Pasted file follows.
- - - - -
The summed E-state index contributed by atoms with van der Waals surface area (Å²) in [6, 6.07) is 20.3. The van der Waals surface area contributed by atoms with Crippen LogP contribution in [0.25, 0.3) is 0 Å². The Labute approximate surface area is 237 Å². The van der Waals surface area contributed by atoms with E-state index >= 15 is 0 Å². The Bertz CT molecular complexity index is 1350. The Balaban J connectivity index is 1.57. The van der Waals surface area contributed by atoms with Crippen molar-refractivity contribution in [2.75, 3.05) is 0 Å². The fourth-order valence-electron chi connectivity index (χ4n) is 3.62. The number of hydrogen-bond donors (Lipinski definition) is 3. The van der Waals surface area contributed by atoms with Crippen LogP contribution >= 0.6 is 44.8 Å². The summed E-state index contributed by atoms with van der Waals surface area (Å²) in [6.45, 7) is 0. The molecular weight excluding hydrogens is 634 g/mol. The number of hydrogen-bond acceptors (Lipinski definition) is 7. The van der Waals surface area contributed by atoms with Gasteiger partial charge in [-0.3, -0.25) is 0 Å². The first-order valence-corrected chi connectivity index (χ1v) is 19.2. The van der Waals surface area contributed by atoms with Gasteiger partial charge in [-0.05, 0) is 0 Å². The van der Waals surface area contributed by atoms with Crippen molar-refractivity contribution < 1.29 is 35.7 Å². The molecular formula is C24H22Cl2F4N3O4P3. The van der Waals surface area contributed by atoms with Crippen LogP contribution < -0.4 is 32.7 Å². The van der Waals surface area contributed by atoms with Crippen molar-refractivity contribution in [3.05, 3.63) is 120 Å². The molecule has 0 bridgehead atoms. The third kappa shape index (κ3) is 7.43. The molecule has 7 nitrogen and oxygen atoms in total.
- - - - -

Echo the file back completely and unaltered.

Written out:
The summed E-state index contributed by atoms with van der Waals surface area (Å²) in [6, 6.07) is 20.3. The van der Waals surface area contributed by atoms with Crippen LogP contribution in [0.25, 0.3) is 0 Å². The Labute approximate surface area is 237 Å². The van der Waals surface area contributed by atoms with E-state index >= 15 is 0 Å². The Bertz CT molecular complexity index is 1350. The Balaban J connectivity index is 1.57. The van der Waals surface area contributed by atoms with Crippen molar-refractivity contribution in [2.75, 3.05) is 0 Å². The fourth-order valence-electron chi connectivity index (χ4n) is 3.62. The number of hydrogen-bond donors (Lipinski definition) is 3. The van der Waals surface area contributed by atoms with Crippen LogP contribution >= 0.6 is 44.8 Å². The summed E-state index contributed by atoms with van der Waals surface area (Å²) in [6.45, 7) is 0. The molecular weight excluding hydrogens is 634 g/mol. The number of hydrogen-bond acceptors (Lipinski definition) is 7. The van der Waals surface area contributed by atoms with Gasteiger partial charge in [-0.3, -0.25) is 0 Å². The first-order valence-corrected chi connectivity index (χ1v) is 19.2. The van der Waals surface area contributed by atoms with Gasteiger partial charge in [-0.05, 0) is 0 Å². The van der Waals surface area contributed by atoms with Crippen molar-refractivity contribution < 1.29 is 35.7 Å². The molecular formula is C24H22Cl2F4N3O4P3. The van der Waals surface area contributed by atoms with Crippen LogP contribution < -0.4 is 32.7 Å². The van der Waals surface area contributed by atoms with Crippen molar-refractivity contribution in [3.05, 3.63) is 120 Å². The molecule has 0 bridgehead atoms. The third kappa shape index (κ3) is 7.43. The molecule has 7 nitrogen and oxygen atoms in total.